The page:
My teaching philosophy can be summed up, as “caring, clarifying and connecting.” Caring is neither trite nor self-serving. I have spent the last few months seriously reflecting on the dramatic growth in our undergraduate program, and my role in it. In less than three years we have gone from 15 to over 80 undergraduate physics majors.
With specific regards to my teaching, caring is what makes me continually revise my PowerPoint slides and activities. Caring is why I hold more office hours than required. Caring is why I grade my own quizzes and exams and also why I teach my own laboratory section. Caring is why I am willing to put aside a traditional textbook with which I am very familiar with and use a Physics Education Research (PER) supported package called “smartPhysics,” which involves a streamlined book and sophisticated online components.
Clarifying is how I see my role teaching the abstract and often difficult concepts of physics. Clarifying requires breaking complex ideas into manageable pieces using careful analogies, using the wonderful technological tools at our current disposal to help with visualization, building on students’ current conceptions, and relating abstract ideas to the real world. Very little is as satisfying to me after 20+ years teaching (and tutoring before that) as a student understanding a concept they have struggled with.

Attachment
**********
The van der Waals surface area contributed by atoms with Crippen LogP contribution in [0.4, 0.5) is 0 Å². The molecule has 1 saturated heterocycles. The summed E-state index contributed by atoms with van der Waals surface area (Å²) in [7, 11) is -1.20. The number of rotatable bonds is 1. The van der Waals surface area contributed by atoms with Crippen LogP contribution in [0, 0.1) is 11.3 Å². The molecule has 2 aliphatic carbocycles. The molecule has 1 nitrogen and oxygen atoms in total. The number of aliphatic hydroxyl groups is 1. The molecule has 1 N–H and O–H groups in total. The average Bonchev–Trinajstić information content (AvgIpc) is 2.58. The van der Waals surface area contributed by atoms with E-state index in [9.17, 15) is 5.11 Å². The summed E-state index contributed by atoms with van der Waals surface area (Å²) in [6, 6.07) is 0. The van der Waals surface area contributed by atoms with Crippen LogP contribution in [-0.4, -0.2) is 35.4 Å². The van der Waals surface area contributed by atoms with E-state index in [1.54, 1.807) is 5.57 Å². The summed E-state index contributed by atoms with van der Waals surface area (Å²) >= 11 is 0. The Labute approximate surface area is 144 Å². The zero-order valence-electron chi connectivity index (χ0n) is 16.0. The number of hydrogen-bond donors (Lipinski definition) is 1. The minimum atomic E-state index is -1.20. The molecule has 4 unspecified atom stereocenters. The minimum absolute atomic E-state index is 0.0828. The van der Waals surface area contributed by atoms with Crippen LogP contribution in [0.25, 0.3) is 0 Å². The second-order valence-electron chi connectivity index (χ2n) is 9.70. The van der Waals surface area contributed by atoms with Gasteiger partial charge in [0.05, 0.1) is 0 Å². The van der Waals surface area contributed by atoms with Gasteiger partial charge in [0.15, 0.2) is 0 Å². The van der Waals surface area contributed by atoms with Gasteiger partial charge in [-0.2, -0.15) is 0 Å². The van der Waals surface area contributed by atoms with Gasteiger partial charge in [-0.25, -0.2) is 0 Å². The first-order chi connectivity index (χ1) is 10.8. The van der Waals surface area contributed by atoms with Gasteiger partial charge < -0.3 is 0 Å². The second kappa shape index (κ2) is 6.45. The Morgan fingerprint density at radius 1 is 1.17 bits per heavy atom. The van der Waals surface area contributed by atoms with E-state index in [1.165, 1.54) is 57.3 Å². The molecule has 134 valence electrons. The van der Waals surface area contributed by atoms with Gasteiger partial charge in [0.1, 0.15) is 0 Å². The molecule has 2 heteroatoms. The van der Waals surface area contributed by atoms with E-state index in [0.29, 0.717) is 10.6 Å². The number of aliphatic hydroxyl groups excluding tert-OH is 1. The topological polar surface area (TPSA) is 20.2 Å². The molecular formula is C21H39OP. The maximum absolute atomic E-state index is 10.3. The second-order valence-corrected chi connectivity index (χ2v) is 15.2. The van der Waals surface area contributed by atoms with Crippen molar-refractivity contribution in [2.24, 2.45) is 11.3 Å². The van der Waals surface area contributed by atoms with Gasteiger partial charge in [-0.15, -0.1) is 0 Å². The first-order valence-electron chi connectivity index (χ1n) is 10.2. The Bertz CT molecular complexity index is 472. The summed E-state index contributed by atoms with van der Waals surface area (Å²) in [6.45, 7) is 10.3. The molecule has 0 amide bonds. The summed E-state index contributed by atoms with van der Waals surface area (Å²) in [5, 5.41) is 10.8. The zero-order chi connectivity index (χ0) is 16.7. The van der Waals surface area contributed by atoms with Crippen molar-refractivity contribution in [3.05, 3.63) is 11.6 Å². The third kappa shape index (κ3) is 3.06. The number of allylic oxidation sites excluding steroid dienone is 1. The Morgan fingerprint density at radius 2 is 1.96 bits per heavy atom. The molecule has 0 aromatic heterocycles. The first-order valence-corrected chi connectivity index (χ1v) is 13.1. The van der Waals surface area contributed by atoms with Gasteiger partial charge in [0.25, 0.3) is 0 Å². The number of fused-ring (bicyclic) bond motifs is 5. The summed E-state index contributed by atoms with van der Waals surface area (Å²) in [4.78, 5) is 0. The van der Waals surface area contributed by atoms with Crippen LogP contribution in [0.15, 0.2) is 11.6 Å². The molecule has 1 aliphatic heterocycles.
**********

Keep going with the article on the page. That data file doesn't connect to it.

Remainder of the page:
“Connecting” is the other aspect of my philosophy, and refers to both my making a personal connection with each of my students and facilitating the students connecting with each other and the broader department. Connecting with students is certainly enhanced by caring, but concretely involves getting to know the students. On the first day of class, I have students make “name tents” out of folded cardstock. This combined with a roster with student ID photos, helps me learn students’ names within a week or so. During introductions, I ask where students went to high school and who their physics teacher was if they had physics. Since most of our students are from the El Paso area and I have worked with many of the local physics teachers (in Master’s program, doing professional development for the districts, etc.), this gives me the opportunity to say things like “Wasn’t Mr. Casao outstanding? I tailgate with him every football season.” This makes a connection, and however small, I believe it makes a difference. Similarly, during either an early morning class or evening laboratory, food inevitably comes up. As the majority of my students are Mexican-American, my sincerely expressed appreciation of very traditional local cuisine makes another connection. While I accept late work from everyone, I often say “If your work is late, I will accept it if your abuelita (grandmother) makes me chilaquiles (a wonderful breakfast side-dish).”